The nuclear resurgence generated headlines once more as French president Nicolas Sarkozy, Italian prime minister Silvio Berlusconi, and Anne Lauvergeon, CEO of Areva, signed an agreement that allows Areva and Ansaldo to build four 1650 MW EPR reactors in Italy. The partnership covers co-operation in engineering, the supply of certain components, construction and fabrication, and commissioning tests.

South Africa is desperately short of power capacity but it got a huge boost when the World Bank granted the country’s state utility firm Eskom a $3.75 billion loan, with most of the money earmarked for a 4800 MW coal fired power plant at Medupi. The rest of the loan will be used to develop wind and solar projects, and energy efficiency measures.

Germany’s Alpha Ventus offshore wind farm was commissioned by Vattenfall, EWE and E.ON. The twelve 5 MW wind turbine pilot project is Germany’s first offshore development. Also in offshore wind, the UK broke a new record when it clocked up 1 GW of capacity with the commissioning of E.ON’s Robin Rigg and Vattenfall’s Gunfleet Sands. Other major renewables news came from Brazil, where a consortium called Norte Energia won the bid to build the 11 GW Belo Monte hydropower plant.


A consortium led by France’s GDF Suez won the right to build a pair of gas fired power projects in Oman at a combined estimated cost of $1.8 billion. At roughly 744 MW apiece, the two schemes will rank among the largest greenfield power projects to be developed in the Sultanate.

Fourteen years and five months after it was shutdown by a major coolant leak, Japan’s 246 MW Monju fast breeder reactor resumed operations on 6 May. Monju started in August 1995, but was shutdown only four months later after 1 tonne of liquid sodium leaked from the secondary cooling loop

The race to 60 per cent efficiency for CCGT power plants entered the home straight when Siemens commissioned the 847 MW, 59.5 per cent efficient Irsching 5 power plant near Ingolstadt in Germany. The plant is owned by E.ON, which in May appointed Johannes Teyssen as its new CEO.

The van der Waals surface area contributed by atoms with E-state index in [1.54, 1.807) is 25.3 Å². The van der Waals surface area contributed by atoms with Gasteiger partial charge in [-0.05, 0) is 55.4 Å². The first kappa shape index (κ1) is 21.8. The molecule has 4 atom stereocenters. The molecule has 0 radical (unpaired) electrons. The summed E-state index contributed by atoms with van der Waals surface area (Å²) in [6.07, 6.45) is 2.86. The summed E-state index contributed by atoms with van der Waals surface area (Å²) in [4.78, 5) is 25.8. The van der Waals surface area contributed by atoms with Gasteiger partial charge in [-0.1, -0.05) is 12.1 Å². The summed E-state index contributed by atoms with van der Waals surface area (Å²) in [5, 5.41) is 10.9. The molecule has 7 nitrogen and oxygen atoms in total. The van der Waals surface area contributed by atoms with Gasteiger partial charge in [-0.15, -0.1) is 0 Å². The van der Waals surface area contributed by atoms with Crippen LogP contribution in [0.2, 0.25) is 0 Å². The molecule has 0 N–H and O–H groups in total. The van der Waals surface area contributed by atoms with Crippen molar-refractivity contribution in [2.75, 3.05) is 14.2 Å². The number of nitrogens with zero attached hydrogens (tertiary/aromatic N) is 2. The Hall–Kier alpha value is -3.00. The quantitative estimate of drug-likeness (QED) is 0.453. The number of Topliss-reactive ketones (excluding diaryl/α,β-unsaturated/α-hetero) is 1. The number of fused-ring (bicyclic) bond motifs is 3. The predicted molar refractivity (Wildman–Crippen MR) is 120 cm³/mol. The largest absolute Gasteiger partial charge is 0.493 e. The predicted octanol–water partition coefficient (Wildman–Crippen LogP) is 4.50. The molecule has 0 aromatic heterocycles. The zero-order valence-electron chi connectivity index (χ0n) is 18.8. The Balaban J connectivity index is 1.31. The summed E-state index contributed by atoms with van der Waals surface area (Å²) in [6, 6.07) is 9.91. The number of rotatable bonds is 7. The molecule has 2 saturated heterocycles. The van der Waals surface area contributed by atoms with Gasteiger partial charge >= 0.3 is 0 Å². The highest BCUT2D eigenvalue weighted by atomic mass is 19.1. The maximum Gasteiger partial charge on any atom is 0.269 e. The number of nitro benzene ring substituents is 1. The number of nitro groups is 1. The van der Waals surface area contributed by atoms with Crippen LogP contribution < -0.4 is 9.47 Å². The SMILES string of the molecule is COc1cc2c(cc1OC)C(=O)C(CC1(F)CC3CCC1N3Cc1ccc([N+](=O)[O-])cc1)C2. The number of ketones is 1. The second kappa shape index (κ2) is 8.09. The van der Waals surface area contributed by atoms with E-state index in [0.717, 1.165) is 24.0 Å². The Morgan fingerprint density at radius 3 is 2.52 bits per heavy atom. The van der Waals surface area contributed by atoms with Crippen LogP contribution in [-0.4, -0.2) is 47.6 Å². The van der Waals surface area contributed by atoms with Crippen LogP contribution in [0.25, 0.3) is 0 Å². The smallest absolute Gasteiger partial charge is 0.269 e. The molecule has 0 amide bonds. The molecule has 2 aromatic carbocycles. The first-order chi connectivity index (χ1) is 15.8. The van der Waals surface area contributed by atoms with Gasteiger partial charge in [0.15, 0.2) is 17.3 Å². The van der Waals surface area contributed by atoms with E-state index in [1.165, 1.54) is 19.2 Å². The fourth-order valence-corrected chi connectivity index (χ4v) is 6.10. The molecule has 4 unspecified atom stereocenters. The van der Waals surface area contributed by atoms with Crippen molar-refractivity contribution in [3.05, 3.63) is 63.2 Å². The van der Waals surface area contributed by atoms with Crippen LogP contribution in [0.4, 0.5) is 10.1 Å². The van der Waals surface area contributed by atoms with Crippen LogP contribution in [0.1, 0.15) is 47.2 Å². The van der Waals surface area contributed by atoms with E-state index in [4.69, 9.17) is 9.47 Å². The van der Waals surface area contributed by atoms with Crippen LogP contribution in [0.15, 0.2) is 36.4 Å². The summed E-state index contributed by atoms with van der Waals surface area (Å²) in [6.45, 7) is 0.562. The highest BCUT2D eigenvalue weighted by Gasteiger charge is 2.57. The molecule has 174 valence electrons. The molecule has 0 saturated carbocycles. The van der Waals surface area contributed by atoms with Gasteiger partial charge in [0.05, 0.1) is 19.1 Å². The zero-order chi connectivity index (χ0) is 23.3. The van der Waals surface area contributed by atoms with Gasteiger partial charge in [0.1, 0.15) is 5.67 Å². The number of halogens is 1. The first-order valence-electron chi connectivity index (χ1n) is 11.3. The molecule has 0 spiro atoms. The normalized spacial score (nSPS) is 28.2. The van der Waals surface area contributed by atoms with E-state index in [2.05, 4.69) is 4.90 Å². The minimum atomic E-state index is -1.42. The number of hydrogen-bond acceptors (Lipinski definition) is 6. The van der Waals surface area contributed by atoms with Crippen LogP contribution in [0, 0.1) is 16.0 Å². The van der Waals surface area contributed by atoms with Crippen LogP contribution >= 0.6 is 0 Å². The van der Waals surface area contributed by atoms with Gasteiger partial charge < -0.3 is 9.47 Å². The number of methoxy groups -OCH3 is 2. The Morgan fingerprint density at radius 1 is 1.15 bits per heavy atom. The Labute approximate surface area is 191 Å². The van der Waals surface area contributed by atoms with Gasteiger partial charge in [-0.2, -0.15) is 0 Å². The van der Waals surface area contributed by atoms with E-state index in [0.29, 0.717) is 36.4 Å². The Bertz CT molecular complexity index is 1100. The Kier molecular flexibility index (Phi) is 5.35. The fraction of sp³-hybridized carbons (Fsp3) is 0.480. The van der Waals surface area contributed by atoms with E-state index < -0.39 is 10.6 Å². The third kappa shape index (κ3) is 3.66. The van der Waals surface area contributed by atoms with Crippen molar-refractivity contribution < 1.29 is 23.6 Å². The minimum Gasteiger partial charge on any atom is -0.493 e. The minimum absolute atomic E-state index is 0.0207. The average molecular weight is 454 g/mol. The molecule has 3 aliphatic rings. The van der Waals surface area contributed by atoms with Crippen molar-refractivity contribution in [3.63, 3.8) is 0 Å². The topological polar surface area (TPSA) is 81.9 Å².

GDF Suez remained the highest ranked utility in Forbes Global 2000. GDF Suez was placed 24th overall while E.ON and EDF were listed 25th and 27th, respectively. Enel rose one point to 42nd position.

ABB splashed out $1 billion on Ventyx, an Atlanta-based software specialist with operations in 40 countries, to strengthen its presence in the electricity distribution networks software market. Meanwhile, Mitsubishi Heavy Industries (MHI) filed two lawsuits against GE over wind turbine technology. An antitrust complaint alleged that GE used illegal means to try to retain its clout in the US market once Mitsubishi started making US sales in 2006. MHI also alleged that GE deterred customers from purchasing variable speed wind turbines from Mitsubishi.


The world’s first 800 kV high voltage DC link became fully operational when utility China Southern Power Grid and Siemens put into operation the second pole of the Yunnan–Guangdong system, which is capable of transporting 5000 MW of hydropower to Guangdong province.

Also in China, the pouring of the first concrete for Haiyang 2 nuclear power plant took place. Four Westinghouse AP1000 reactors are now officially under construction in China, with two at Haiyang and two at Sanmen.

From 2013, US utility Florida Light & Power be one of the first to use a Siemens’ H Class gas turbine. At least six turbines will be used in CCGT power plants. In companies news, Areva bought out the remaining 49 per cent stake in German wind turbine manufacturer Multibrid, which has been renamed Areva Wind.


Several nations slashed subsidies for renewable energy projects in 2010, particularly for solar power. Germany’s announced a cut in its solar feed-in tariff of 13 per cent on top of annual tariff adjustments.

The United States, however, continued to offer generous support to renewables in an effort to stimulate its beleaguered economy. Spanish solar power developer Abengoa secured a $1.45 billion loan guarantee from the US government to build a 250 MW solar power plant in Arizona, set to become the world’s largest solar power installation.

After seeing Korea secure a mouth-watering deal in the UAE to build nuclear reactors, a consortium of six Japanese companies was created to develop nuclear power outside their country’s borders. Tokyo Electric Power, Chubu Electric Power, Kansai Electric Power, Toshiba, Hitachi and Mitsubishi Heavy Industries are targeting emerging economies under the provisional moniker of International Nuclear Energy Development of Japan.

The development of small modular nuclear reactors took a giant leap when Bechtel announced a partnership with Babcock & Wilcox to bring the latter’s modular nuclear reactor design to market. Bechtel will help Babcock complete the design of a 125 MW modular reactor, called mPower, and seek necessary approvals from the Nuclear Regulatory Commission to begin sales in the US. Bechtel will have exclusive responsibility for engineering, procuring key components and building the plants. In Italy, Enel inaugurated a 16 MW hydrogen fuelled CCGT power plant that the company claims is the world’s first such facility to produce energy in significant amounts.

Cyberwarfare was a buzzword of 2010 and the power industry was, and will continue to be, in the firing line. Siemens announced hackers had attacked its software for power grids. It was notified on 14 July that a programme called Stuxnet had targeted Siemens’ Simatic WinCC, a control programme that agencies and manufacturers use to acquire and analyze data.

In companies news, Chloride approved Emerson Electric’s revised